Do you accept that it takes work to create a loving relationship, or do you believe that unless it’s easy, it’s not the right relationship? We all have baggage from childhood that needs to be healed, and it’s our unhealed wounds, especially our fears of rejection and engulfment, that are triggered in committed relationships. 

Are you committed to working through the difficult and painful issues that inevitably arise in relationships, or do you run when things get hard? If you want to have a long-term loving relationship, you need to learn to hang in through the hard stuff.

When my clients Isabel and Lloyd met, they both felt that this was the relationship they had each been looking for. They could talk for hours. They were each deeply interested in learning about and getting to know each other. The chemistry between them was incredible. They had both been through previous marriages and both felt they were ready for a loving relationship. They enjoyed reading the same books and they both seemed open to learning.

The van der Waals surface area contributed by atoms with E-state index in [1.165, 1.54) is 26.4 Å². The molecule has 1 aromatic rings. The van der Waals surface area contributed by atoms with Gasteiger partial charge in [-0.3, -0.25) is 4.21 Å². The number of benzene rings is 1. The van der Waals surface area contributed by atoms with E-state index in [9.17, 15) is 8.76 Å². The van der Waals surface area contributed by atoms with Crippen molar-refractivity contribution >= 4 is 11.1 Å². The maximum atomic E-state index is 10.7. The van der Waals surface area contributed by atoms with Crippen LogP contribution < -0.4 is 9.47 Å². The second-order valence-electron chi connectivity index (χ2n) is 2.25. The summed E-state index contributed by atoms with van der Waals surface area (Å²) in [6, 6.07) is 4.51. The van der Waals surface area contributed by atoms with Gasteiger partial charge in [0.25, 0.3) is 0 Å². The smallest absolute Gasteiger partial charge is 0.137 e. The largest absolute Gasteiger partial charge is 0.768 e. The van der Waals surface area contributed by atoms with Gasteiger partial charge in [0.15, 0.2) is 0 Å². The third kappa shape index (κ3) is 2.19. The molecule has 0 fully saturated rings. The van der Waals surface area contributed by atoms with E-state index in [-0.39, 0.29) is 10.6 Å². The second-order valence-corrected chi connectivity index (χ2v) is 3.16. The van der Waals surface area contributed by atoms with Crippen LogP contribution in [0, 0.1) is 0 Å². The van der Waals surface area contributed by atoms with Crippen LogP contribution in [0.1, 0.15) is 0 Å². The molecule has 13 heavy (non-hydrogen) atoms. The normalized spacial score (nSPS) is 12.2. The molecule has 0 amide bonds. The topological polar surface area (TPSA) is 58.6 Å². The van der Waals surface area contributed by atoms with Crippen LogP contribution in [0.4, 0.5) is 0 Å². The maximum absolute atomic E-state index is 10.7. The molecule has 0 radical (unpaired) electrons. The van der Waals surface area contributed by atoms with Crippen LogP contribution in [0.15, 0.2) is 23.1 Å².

For a few months, everything went well. But the first few months of a relationship is the honeymoon period – the period before the deeper fears of rejection and engulfment surface. These issues will inevitably surface, as everyone has them to one degree or another. Problems arise, not just because issues surface, but because of how each partner responds to – or reacts to – these issues.

Relationships provide a wonderful arena for healing our issues when both people are willing to do their own learning and hang in through the hard times.